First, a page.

According to the available data obtained by different methods, deregulation is demonstrated for all selected miRNA normalizers for some particular types of cancer. For example, upregulation is demonstrated for hsa-miR-197 in follicular thyroid carcinoma (35) and lung cancer (36), for hsa-miR-214 downregulation is shown for the cases of ovarian cancer (37) but it is upregulated in pancreatic carcinoma (38). All these miRNAs are controlled by key transcription factors and changes in their expression may be involved in the mechanism of malignant transformation.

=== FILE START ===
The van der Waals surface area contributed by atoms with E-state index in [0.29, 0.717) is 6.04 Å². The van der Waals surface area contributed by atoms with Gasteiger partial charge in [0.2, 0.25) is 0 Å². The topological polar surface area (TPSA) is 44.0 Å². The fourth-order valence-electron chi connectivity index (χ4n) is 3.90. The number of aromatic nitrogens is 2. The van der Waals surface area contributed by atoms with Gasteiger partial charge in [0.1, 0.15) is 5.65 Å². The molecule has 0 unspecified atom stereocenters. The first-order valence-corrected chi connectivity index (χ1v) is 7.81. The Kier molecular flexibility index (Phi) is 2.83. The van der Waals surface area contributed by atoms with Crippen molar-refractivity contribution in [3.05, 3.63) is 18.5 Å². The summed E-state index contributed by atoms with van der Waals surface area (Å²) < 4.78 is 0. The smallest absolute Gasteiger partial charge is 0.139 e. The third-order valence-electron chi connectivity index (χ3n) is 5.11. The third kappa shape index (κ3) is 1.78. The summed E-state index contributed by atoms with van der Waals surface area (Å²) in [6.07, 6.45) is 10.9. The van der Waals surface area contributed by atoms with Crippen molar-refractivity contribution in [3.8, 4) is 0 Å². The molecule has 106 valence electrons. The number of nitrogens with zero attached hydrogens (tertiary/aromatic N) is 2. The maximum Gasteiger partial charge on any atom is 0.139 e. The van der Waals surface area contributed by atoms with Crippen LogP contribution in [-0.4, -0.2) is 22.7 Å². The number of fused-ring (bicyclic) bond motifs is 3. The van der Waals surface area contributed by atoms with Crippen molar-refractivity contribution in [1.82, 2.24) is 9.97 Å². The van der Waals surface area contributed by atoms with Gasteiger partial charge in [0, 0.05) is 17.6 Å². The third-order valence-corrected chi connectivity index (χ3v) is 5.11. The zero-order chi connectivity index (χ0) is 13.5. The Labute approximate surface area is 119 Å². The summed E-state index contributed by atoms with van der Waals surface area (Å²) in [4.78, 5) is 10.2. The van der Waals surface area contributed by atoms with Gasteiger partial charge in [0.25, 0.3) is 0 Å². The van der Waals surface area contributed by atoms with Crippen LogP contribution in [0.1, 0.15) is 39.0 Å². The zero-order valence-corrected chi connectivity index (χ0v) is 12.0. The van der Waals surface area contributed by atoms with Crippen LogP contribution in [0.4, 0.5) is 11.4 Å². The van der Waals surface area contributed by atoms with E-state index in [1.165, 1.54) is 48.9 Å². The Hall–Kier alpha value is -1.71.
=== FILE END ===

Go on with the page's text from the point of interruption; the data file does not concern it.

We are not able to rule out the assumption that at least in the case of thyroid neoplasms none of miRNA genes is a housekeeping gene in the classical sense, that is, a gene, the expression of which is uniform in a heterogeneous sample comprising different types of neoplasms. Or, perhaps, such 'miRNA housekeepers' should be sought among low-expressed miRNA genes which had been discarded by us because of their low expression and, consequently, high variation in measurements using PCR. At the same time, the use of the complex normalizer can compensate for distortion in quantitative evaluation introduced by individual miRNAs in its composition, which are expressed differently in different groups of samples. In our case, the fact that the complex normalizer gives a lower error rate than any of the individual reference genes in its composition, indirectly confirms this assumption.